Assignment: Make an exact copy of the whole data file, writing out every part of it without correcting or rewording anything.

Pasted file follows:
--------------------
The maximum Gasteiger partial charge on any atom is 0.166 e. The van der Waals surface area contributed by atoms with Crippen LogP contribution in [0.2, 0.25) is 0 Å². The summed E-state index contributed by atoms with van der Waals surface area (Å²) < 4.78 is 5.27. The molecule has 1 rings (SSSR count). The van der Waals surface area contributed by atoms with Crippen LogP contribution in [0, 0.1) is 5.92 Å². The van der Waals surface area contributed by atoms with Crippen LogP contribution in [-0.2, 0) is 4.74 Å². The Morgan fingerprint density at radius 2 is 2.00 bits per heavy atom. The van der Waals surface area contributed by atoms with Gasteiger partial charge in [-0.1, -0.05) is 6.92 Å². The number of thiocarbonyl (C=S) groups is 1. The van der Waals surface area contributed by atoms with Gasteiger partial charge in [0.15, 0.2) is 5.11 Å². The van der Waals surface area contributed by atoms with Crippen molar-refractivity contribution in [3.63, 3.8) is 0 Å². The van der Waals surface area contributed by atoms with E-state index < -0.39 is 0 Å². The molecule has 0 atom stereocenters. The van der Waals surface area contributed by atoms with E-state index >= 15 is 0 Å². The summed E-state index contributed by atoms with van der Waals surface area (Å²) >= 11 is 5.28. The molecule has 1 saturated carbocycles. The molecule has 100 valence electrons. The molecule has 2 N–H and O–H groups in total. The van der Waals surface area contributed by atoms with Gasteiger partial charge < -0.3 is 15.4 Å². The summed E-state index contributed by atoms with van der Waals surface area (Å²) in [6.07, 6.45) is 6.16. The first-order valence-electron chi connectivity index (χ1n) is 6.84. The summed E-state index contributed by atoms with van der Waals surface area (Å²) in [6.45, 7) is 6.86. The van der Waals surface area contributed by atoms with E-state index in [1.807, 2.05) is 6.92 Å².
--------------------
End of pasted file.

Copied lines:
The maximum Gasteiger partial charge on any atom is 0.166 e. The van der Waals surface area contributed by atoms with Crippen LogP contribution in [0.2, 0.25) is 0 Å². The summed E-state index contributed by atoms with van der Waals surface area (Å²) < 4.78 is 5.27. The molecule has 1 rings (SSSR count). The van der Waals surface area contributed by atoms with Crippen LogP contribution in [0, 0.1) is 5.92 Å². The van der Waals surface area contributed by atoms with Crippen LogP contribution in [-0.2, 0) is 4.74 Å². The Morgan fingerprint density at radius 2 is 2.00 bits per heavy atom. The van der Waals surface area contributed by atoms with Gasteiger partial charge in [-0.1, -0.05) is 6.92 Å². The number of thiocarbonyl (C=S) groups is 1. The van der Waals surface area contributed by atoms with Gasteiger partial charge in [0.15, 0.2) is 5.11 Å². The van der Waals surface area contributed by atoms with Crippen molar-refractivity contribution in [3.63, 3.8) is 0 Å². The van der Waals surface area contributed by atoms with E-state index < -0.39 is 0 Å². The molecule has 0 atom stereocenters. The van der Waals surface area contributed by atoms with E-state index >= 15 is 0 Å². The summed E-state index contributed by atoms with van der Waals surface area (Å²) >= 11 is 5.28. The molecule has 1 saturated carbocycles. The molecule has 100 valence electrons. The molecule has 2 N–H and O–H groups in total. The van der Waals surface area contributed by atoms with Gasteiger partial charge < -0.3 is 15.4 Å². The summed E-state index contributed by atoms with van der Waals surface area (Å²) in [6.07, 6.45) is 6.16. The first-order valence-electron chi connectivity index (χ1n) is 6.84. The summed E-state index contributed by atoms with van der Waals surface area (Å²) in [6.45, 7) is 6.86. The van der Waals surface area contributed by atoms with E-state index in [1.807, 2.05) is 6.92 Å².